Fahrettin Altun, the Turkish presidency's communications director, called on the international community in a Washington Post op-ed "to rally" behind Ankara, which he said would also take over the fight against Islamic State terrorists.
Turkey also is aiming to "neutralize" Syrian Kurdish militants in northeast Syria and to "liberate the local population from the yoke of the armed thugs," Altun added.
Turkish officials who spoke to Bloomberg on condition of anonymity say the offensive will target Syrian border towns first to minimize any chance of a Kurdish state growing near its territory.
Expectations of a Turkish invasion rose after Trump on Sunday abruptly announced that American troops would step aside ahead of the Turkish push — a shift in U.S. policy that essentially abandoned the Syrian Kurds.
But Trump has also threatened to "totally destroy and obliterate" Turkey's economy if the Turkish push into Syria went too far, and cast his decision to pull back U.S. troops as fulfilling a campaign promise to withdraw from the "endless war" in the Middle East.
The moves have been met with criticism from politicians on both sides of the aisle.
Republican critics included Sen. Martha McSally of Arizona, who said she hopes the president's plan is "reconsidered."
"I agree with President Trump's objective to not be bogged down in the Middle East, to bring our men and women home, and we really need to be looking at the rising threat of China," McSally said on "The Story with Martha MacCallum" Tuesday.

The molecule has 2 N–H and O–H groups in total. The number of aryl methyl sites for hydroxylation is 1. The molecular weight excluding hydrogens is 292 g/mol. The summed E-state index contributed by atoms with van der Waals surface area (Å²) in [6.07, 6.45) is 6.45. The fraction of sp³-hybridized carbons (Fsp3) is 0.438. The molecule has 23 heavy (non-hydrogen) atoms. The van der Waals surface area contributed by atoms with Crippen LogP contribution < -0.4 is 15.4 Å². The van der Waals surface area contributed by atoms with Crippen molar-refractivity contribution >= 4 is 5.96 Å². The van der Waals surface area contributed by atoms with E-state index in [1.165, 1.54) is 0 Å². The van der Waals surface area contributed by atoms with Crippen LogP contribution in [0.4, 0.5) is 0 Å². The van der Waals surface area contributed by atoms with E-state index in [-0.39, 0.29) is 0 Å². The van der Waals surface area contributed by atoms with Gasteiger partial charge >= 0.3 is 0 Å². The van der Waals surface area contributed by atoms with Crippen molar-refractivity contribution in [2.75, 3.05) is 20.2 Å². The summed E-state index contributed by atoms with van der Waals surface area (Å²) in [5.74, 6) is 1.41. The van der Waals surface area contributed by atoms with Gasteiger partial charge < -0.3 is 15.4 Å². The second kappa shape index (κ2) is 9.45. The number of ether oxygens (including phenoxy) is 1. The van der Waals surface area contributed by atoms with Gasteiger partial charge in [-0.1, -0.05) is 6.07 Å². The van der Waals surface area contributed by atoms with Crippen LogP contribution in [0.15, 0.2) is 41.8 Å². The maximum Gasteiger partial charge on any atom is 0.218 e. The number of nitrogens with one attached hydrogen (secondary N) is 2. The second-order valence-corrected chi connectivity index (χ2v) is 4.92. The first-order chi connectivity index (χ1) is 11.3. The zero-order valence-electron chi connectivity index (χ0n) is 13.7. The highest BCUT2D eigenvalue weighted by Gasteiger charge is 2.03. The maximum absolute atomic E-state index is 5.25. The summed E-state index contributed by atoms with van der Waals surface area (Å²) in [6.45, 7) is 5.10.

"However, we have a generational struggle and fight against Islamic terrorism,” she added.
Meanwhile, Russian Foreign Minister Sergey Lavrov accused Washington of playing "very dangerous games" with the Syrian Kurds saying that the U.S. first propped up the Syrian Kurdish "quasi-state" in northeastern Syria and is now withdrawing its support.
"Such reckless attitude to this highly sensitive subject can set fire to the entire region, and we have to avoid it at any cost," he said during a visit to Kazakhstan.
Earlier on Wednesday, ISIS militants targeted a post of the Syrian Democratic Forces in the northern Syrian city of Raqqa, which was once the de facto ISIS capital at the height of the militants' power in the region.
The SDF, which is holding thousands of ISIS fighters in several detention facilities in northeastern Syria, has warned that a Turkish incursion might lead to the resurgence of the extremists. The U.S. allied Kurdish-led force captured the last ISIS area controlled by the militants in eastern Syria in March.
In Wednesday's attack, ISIS launched three suicide bombings against Kurdish positions in Raqqa. There was no immediate word on casualties.
Also Wednesday, Iranian state television reported a surprise military drill with special operations forces near the country's border with Turkey, in Iran's Western Azerbaijan province. The TV didn't mention the expected Turkish offensive into Syria or elaborate on the reasons for the drill.
Fox News’ Jennifer Griffin, Lucas Tomlinson, Victor Garcia, Dom Calicchio and the Associated Press contributed to this report.